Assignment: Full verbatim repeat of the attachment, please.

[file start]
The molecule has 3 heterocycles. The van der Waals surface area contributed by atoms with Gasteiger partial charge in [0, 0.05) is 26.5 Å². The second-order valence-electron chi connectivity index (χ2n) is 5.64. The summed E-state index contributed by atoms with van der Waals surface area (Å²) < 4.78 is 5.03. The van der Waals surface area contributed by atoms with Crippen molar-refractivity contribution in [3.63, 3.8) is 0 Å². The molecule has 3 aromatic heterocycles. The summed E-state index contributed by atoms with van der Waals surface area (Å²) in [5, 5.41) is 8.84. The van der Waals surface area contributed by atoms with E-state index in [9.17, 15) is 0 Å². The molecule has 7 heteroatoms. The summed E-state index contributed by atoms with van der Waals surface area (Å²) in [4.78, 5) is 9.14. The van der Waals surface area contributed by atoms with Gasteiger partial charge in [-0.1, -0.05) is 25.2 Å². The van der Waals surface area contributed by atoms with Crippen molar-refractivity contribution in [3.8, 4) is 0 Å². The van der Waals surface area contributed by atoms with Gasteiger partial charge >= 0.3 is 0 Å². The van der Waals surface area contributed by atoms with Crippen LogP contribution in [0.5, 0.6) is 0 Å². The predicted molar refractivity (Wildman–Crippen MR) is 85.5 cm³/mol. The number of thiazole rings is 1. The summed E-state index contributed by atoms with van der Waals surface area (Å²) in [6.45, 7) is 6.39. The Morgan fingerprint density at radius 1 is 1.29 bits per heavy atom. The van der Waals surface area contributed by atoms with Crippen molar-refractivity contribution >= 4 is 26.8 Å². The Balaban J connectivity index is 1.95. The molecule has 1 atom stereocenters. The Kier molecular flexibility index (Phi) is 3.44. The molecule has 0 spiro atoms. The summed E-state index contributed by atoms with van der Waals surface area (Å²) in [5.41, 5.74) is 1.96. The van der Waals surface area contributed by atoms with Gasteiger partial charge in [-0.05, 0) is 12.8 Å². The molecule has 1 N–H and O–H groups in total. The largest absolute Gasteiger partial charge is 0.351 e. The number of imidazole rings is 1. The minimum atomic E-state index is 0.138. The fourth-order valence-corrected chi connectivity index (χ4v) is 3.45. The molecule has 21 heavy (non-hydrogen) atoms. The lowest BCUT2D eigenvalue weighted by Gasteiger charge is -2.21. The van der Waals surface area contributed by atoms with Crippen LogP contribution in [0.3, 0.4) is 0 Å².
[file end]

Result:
The molecule has 3 heterocycles. The van der Waals surface area contributed by atoms with Gasteiger partial charge in [0, 0.05) is 26.5 Å². The second-order valence-electron chi connectivity index (χ2n) is 5.64. The summed E-state index contributed by atoms with van der Waals surface area (Å²) < 4.78 is 5.03. The van der Waals surface area contributed by atoms with Crippen molar-refractivity contribution in [3.63, 3.8) is 0 Å². The molecule has 3 aromatic heterocycles. The summed E-state index contributed by atoms with van der Waals surface area (Å²) in [5, 5.41) is 8.84. The van der Waals surface area contributed by atoms with E-state index in [9.17, 15) is 0 Å². The molecule has 7 heteroatoms. The summed E-state index contributed by atoms with van der Waals surface area (Å²) in [4.78, 5) is 9.14. The van der Waals surface area contributed by atoms with Gasteiger partial charge in [-0.1, -0.05) is 25.2 Å². The van der Waals surface area contributed by atoms with Crippen molar-refractivity contribution in [3.8, 4) is 0 Å². The van der Waals surface area contributed by atoms with Gasteiger partial charge >= 0.3 is 0 Å². The van der Waals surface area contributed by atoms with Crippen LogP contribution in [0.5, 0.6) is 0 Å². The predicted molar refractivity (Wildman–Crippen MR) is 85.5 cm³/mol. The number of thiazole rings is 1. The summed E-state index contributed by atoms with van der Waals surface area (Å²) in [6.45, 7) is 6.39. The Morgan fingerprint density at radius 1 is 1.29 bits per heavy atom. The van der Waals surface area contributed by atoms with Crippen molar-refractivity contribution >= 4 is 26.8 Å². The Balaban J connectivity index is 1.95. The molecule has 1 atom stereocenters. The Kier molecular flexibility index (Phi) is 3.44. The molecule has 0 spiro atoms. The summed E-state index contributed by atoms with van der Waals surface area (Å²) in [5.41, 5.74) is 1.96. The van der Waals surface area contributed by atoms with Gasteiger partial charge in [-0.05, 0) is 12.8 Å². The molecule has 1 N–H and O–H groups in total. The largest absolute Gasteiger partial charge is 0.351 e. The number of imidazole rings is 1. The minimum atomic E-state index is 0.138. The fourth-order valence-corrected chi connectivity index (χ4v) is 3.45. The molecule has 21 heavy (non-hydrogen) atoms. The lowest BCUT2D eigenvalue weighted by Gasteiger charge is -2.21. The van der Waals surface area contributed by atoms with Crippen LogP contribution in [0.3, 0.4) is 0 Å².